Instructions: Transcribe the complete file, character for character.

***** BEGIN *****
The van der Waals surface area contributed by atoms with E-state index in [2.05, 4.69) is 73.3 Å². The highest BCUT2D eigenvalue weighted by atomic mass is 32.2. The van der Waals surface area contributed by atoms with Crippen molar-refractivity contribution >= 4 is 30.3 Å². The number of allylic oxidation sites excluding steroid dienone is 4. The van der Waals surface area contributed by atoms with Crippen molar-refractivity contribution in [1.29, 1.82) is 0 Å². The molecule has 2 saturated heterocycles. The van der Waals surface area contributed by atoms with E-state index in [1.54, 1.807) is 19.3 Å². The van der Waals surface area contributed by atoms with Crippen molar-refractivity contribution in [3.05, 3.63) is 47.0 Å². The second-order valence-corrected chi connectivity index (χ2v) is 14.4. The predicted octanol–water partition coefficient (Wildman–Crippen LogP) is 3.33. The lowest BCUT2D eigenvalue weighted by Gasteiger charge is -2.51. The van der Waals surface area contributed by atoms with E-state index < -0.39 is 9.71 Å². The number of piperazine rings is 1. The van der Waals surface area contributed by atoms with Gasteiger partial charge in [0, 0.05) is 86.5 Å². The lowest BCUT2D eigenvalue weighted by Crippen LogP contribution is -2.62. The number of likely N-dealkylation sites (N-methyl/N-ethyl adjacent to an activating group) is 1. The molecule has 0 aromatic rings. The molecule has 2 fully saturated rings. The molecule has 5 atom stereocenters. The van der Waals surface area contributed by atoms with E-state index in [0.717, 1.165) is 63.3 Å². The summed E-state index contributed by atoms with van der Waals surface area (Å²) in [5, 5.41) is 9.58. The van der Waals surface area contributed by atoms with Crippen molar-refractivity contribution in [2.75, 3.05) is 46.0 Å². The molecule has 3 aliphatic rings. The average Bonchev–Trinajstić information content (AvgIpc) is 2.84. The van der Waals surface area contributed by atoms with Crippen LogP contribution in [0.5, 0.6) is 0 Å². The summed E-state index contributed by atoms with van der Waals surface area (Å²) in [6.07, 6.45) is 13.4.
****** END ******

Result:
The van der Waals surface area contributed by atoms with E-state index in [2.05, 4.69) is 73.3 Å². The highest BCUT2D eigenvalue weighted by atomic mass is 32.2. The van der Waals surface area contributed by atoms with Crippen molar-refractivity contribution >= 4 is 30.3 Å². The number of allylic oxidation sites excluding steroid dienone is 4. The van der Waals surface area contributed by atoms with Crippen molar-refractivity contribution in [1.29, 1.82) is 0 Å². The molecule has 2 saturated heterocycles. The van der Waals surface area contributed by atoms with E-state index in [1.54, 1.807) is 19.3 Å². The van der Waals surface area contributed by atoms with Crippen molar-refractivity contribution in [3.05, 3.63) is 47.0 Å². The second-order valence-corrected chi connectivity index (χ2v) is 14.4. The predicted octanol–water partition coefficient (Wildman–Crippen LogP) is 3.33. The lowest BCUT2D eigenvalue weighted by Gasteiger charge is -2.51. The van der Waals surface area contributed by atoms with E-state index < -0.39 is 9.71 Å². The number of piperazine rings is 1. The van der Waals surface area contributed by atoms with Gasteiger partial charge in [0, 0.05) is 86.5 Å². The lowest BCUT2D eigenvalue weighted by Crippen LogP contribution is -2.62. The number of likely N-dealkylation sites (N-methyl/N-ethyl adjacent to an activating group) is 1. The molecule has 0 aromatic rings. The molecule has 2 fully saturated rings. The molecule has 5 atom stereocenters. The van der Waals surface area contributed by atoms with E-state index in [0.717, 1.165) is 63.3 Å². The summed E-state index contributed by atoms with van der Waals surface area (Å²) in [5, 5.41) is 9.58. The van der Waals surface area contributed by atoms with Crippen molar-refractivity contribution in [2.75, 3.05) is 46.0 Å². The molecule has 3 aliphatic rings. The average Bonchev–Trinajstić information content (AvgIpc) is 2.84. The van der Waals surface area contributed by atoms with Crippen LogP contribution in [0.5, 0.6) is 0 Å². The summed E-state index contributed by atoms with van der Waals surface area (Å²) in [6.07, 6.45) is 13.4.